No one on their deathbed says, “I wish I had worked more”…right? That may have been true in the past, but these days one in three workers expects to “retire at 70 or beyond or not at all,” according to the Employee Benefits Research Institute.

Some workers just haven’t saved enough to retire. Others have returned to the workforce after decades of child-rearing and don’t want to cut short their second careers. And others simply love what they do—they’re not dreaming of babysitting the grandkids, moving to a warmer climate or pursuing a hobby. Their jobs give them a sense of purpose, connections with colleagues and a way to stay busy, engaged and mentally sharp.

Whatever your reason for not wanting to retire, Keven DuComb, JD, a senior planning and estate strategist at the financial advisory firm Altfest Personal Wealth has some good news for you. From a personal-finance perspective, postponing retirement beyond normal retirement age is a great idea. The advantages…

You can continue building your nest egg by adding to tax-deferred accounts such as 401(k)s and IRAs.

Your salary allows you to leave those investments untouched so they can potentially appreciate and generate higher compounded returns.

You will have to live off your savings for fewer years, as well as enjoy greater security, a potentially higher standard of living and the ability to leave inheritances for your family and friends.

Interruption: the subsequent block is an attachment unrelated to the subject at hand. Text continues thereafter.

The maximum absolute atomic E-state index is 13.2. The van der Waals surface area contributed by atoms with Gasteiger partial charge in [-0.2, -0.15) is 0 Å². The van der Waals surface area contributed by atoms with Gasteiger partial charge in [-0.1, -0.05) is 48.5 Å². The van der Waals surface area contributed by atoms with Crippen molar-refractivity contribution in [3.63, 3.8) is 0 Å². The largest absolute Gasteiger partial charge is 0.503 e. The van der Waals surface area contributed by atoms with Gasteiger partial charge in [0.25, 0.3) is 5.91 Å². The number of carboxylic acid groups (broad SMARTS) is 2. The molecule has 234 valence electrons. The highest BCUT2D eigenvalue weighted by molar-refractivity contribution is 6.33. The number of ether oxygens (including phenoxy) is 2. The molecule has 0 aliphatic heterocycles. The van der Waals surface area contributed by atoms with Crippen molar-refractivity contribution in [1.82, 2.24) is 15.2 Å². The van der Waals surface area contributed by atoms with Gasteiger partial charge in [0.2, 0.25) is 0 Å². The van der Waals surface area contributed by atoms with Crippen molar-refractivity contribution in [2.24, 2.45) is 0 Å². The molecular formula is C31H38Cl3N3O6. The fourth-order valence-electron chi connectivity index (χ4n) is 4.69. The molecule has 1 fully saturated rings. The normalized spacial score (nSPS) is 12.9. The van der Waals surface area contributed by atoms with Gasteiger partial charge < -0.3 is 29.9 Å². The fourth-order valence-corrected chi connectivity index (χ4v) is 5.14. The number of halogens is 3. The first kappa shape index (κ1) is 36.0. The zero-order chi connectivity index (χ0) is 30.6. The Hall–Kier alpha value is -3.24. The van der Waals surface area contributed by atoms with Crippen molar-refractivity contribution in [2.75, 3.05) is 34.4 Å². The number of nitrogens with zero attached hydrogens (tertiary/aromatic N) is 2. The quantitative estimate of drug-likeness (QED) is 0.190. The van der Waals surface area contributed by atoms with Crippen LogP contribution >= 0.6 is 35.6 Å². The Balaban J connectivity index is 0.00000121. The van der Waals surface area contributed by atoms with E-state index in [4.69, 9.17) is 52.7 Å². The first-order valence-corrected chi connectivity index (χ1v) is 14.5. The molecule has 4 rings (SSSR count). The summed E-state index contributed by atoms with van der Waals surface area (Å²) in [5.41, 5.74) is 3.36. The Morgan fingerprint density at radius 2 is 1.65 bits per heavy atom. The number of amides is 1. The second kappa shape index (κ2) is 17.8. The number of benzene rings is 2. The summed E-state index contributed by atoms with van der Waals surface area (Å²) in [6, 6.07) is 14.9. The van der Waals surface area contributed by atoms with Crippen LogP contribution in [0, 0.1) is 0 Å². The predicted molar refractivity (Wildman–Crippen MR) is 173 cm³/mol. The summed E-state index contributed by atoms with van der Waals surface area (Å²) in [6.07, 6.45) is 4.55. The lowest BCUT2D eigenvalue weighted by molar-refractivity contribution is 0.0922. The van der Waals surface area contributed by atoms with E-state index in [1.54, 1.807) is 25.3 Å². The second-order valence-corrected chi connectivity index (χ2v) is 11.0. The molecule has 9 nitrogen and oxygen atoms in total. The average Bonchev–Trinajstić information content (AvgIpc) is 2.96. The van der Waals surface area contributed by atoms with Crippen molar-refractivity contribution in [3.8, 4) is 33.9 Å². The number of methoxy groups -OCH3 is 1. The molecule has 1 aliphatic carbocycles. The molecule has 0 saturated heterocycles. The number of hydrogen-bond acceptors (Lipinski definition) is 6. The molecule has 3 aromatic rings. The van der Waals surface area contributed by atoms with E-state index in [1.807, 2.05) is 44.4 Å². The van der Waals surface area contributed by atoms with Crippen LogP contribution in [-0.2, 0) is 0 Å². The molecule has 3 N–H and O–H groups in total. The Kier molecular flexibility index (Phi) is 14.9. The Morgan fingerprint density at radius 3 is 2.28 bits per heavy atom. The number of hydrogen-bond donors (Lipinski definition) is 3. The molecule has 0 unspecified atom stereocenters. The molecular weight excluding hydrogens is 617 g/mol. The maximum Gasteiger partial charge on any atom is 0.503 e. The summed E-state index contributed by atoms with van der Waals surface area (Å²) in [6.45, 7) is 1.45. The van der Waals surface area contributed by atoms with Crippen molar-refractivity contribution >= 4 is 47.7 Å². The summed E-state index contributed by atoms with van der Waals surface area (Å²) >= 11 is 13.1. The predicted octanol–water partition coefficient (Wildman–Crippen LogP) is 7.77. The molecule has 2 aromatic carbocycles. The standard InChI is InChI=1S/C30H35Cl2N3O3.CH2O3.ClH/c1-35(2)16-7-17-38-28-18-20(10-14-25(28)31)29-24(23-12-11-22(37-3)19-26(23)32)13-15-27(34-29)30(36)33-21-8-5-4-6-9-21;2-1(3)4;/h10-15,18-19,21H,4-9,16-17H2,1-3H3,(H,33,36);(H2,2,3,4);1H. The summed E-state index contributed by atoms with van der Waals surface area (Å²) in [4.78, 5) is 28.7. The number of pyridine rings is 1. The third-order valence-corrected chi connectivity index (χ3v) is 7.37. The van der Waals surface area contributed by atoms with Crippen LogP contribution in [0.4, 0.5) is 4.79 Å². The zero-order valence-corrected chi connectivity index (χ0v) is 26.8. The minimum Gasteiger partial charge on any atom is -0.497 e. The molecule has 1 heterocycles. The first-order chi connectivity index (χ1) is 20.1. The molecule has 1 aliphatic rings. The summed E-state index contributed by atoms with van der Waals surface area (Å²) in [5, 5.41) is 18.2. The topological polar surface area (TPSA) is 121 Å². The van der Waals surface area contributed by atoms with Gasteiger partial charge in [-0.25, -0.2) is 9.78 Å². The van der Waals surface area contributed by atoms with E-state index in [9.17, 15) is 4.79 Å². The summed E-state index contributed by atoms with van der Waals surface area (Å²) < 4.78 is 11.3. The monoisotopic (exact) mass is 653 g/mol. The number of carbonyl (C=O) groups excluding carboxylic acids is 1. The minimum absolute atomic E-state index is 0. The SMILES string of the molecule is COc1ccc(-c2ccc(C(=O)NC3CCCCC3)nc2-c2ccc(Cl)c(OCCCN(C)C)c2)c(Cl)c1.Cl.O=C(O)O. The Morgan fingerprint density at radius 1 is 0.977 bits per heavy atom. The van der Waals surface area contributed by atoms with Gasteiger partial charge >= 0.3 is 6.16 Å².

But, warns DuComb, never-­retirees still face a number of financial minefields involving Social Security, Medicare and the IRS. Here are four critical mistakes to avoid…

Mistake: Taking Social Security benefits early when you don’t need the money. If you elect to begin Social Security before you reach full retirement age (FRA)—between ages 66 and 67 depending on the year you were born—you face two consequences…

A reduced annual benefit based on how many months you are from FRA, and that reduced amount remains for the rest of your life.

A penalty for earning wages or for self-employment income while receiving Social Security checks. For 2023, if you haven’t reached FRA and earn more than $21,240 annually from a job, you lose $1 of your benefits for every $2 that you earn above $21,240. If you reach FRA in 2023, your monthly benefits will be reduced by $1 for every $3 earned over $56,520 up to the month before FRA.

Caveats: Once you do reach FRA, the benefit reductions due to earned income stop, no matter how much you earn. Also: The benefits you lost due to excess job income aren’t gone forever—at FRA, the Social Security Administration adjusts your future benefits so that you recoup the amount that was withheld over time.

Another reason to delay Social Security benefits while you are working: If you and your spouse have a combined taxable income greater than $32,000, the payouts from Social Security are taxable. Taxpayers filing jointly who are collecting Social Security will have to pay taxes on 50% of their benefits if they earn between $32,000 and $44,000 per year…and up to 85% if they earn more than $44,000 per year. In addition to federal income taxes, Social Security benefits are taxable in the following 11 states—Colorado, Connecticut, Kansas, Minnesota, Missouri, Montana, Nebraska, New Mexico, Rhode Island, Utah and Vermont.